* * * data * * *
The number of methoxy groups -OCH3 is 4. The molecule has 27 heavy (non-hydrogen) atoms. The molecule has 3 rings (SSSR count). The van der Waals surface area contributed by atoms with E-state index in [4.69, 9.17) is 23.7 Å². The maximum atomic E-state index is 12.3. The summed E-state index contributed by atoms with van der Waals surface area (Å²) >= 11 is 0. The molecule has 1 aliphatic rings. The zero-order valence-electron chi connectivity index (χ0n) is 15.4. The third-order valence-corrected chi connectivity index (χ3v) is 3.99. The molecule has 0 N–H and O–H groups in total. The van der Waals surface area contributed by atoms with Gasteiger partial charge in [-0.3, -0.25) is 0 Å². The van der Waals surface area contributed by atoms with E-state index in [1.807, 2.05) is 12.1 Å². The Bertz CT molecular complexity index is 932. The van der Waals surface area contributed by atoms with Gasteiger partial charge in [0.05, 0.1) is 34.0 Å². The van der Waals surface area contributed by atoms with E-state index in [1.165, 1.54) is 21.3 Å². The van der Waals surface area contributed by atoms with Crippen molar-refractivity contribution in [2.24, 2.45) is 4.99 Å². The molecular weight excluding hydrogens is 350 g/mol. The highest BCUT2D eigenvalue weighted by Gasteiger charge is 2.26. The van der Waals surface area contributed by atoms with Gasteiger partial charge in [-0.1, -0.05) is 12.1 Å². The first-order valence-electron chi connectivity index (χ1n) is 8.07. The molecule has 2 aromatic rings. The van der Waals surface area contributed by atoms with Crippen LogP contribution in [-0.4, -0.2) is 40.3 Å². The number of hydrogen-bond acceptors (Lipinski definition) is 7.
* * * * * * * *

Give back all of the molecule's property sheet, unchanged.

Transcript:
The number of methoxy groups -OCH3 is 4. The molecule has 27 heavy (non-hydrogen) atoms. The molecule has 3 rings (SSSR count). The van der Waals surface area contributed by atoms with E-state index in [4.69, 9.17) is 23.7 Å². The maximum atomic E-state index is 12.3. The summed E-state index contributed by atoms with van der Waals surface area (Å²) >= 11 is 0. The molecule has 1 aliphatic rings. The zero-order valence-electron chi connectivity index (χ0n) is 15.4. The third-order valence-corrected chi connectivity index (χ3v) is 3.99. The molecule has 0 N–H and O–H groups in total. The van der Waals surface area contributed by atoms with Gasteiger partial charge in [-0.3, -0.25) is 0 Å². The van der Waals surface area contributed by atoms with E-state index in [1.807, 2.05) is 12.1 Å². The Bertz CT molecular complexity index is 932. The van der Waals surface area contributed by atoms with Gasteiger partial charge in [0.05, 0.1) is 34.0 Å². The van der Waals surface area contributed by atoms with E-state index in [1.165, 1.54) is 21.3 Å². The van der Waals surface area contributed by atoms with Crippen molar-refractivity contribution in [2.24, 2.45) is 4.99 Å². The molecular weight excluding hydrogens is 350 g/mol. The highest BCUT2D eigenvalue weighted by Gasteiger charge is 2.26. The van der Waals surface area contributed by atoms with Gasteiger partial charge in [-0.1, -0.05) is 12.1 Å². The first-order valence-electron chi connectivity index (χ1n) is 8.07. The molecule has 2 aromatic rings. The van der Waals surface area contributed by atoms with Crippen LogP contribution in [-0.4, -0.2) is 40.3 Å². The number of hydrogen-bond acceptors (Lipinski definition) is 7.